With downtown Jackson’s Landmark Center sunk as the future home of Mississippi Department of Revenue, a state-owned parcel north of Smith-Wills Stadium on Lakeland Drive could be atop the list of new options.
The 7-acre parcel won top ranking in a site-selection study done last year by national real estate company Cushman & Wakefield.
The tract between the Educational Research Center along Ridgewood Road and the Mississippi School for the Blind and Deaf is part of the old asylum property owned by the state.
It’s not clear what state lawmakers will ultimately do. They stunned supporters of moving the DOR headquarters to the Landmark Center by refusing to let the House vote on legislation by Sen. David Blount that cleared the Senate easily.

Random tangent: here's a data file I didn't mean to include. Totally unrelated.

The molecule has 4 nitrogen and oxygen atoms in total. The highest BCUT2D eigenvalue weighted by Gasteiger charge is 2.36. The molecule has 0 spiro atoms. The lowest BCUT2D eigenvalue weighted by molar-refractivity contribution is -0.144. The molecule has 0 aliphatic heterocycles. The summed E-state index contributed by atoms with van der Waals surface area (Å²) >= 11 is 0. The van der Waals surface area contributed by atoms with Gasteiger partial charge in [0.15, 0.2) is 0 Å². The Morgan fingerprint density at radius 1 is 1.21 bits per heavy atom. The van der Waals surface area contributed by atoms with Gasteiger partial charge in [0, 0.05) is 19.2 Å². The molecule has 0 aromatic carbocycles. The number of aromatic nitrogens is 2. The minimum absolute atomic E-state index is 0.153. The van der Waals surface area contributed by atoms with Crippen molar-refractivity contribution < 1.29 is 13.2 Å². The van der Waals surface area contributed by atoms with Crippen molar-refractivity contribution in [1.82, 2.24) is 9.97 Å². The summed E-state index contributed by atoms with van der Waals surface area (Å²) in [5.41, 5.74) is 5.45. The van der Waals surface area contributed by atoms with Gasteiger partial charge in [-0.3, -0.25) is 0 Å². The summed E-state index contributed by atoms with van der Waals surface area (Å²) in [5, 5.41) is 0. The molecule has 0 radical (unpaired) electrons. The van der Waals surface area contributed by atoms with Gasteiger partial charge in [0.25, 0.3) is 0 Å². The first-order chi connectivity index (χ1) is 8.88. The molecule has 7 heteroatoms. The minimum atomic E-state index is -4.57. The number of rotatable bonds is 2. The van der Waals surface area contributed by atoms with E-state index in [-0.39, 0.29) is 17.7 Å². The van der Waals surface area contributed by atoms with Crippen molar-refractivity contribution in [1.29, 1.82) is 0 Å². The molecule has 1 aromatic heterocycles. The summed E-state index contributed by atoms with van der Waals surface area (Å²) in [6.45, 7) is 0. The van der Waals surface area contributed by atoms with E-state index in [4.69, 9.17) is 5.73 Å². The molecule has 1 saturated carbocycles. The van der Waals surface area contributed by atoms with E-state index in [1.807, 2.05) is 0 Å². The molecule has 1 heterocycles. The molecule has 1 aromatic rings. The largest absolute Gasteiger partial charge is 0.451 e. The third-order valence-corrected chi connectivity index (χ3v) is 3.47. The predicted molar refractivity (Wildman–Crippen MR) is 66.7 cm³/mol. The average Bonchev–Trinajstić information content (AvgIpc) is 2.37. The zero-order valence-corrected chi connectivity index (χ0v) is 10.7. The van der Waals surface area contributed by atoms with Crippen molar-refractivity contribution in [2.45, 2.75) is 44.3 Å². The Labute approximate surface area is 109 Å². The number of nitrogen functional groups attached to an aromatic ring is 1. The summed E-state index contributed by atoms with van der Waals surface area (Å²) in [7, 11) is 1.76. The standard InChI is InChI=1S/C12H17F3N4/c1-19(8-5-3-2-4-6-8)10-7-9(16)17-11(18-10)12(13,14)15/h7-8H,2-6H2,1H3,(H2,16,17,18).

They cite House Speaker Philip Gunn as the force behind killing the measure and say he wants to keep the DOR and its 500 employees in the tin warehouse in Raymond next to his Clinton district. The department has occupied the building for 15 years.
In an Associated Press report last week, Gunn said money concerns led him to do what he did. It’s cheaper to keep the HQ where it is, he told AP. “It’s simply dollars and cents,” he said.
In its report ranking the Landmark Center as the top choice for using an existing building as the new DOR home, Cushman & Wakefield said buying the nearly 350,000 square-foot Capitol Street office building would save the state $19 million over building new, as is now the apparent top option. The buildings owners had agreed to sell the building for $14.1 million. That price represents about $40 a square foot compared to the $250 to $300 a square foot price for building new, Cushman & Wakefield said.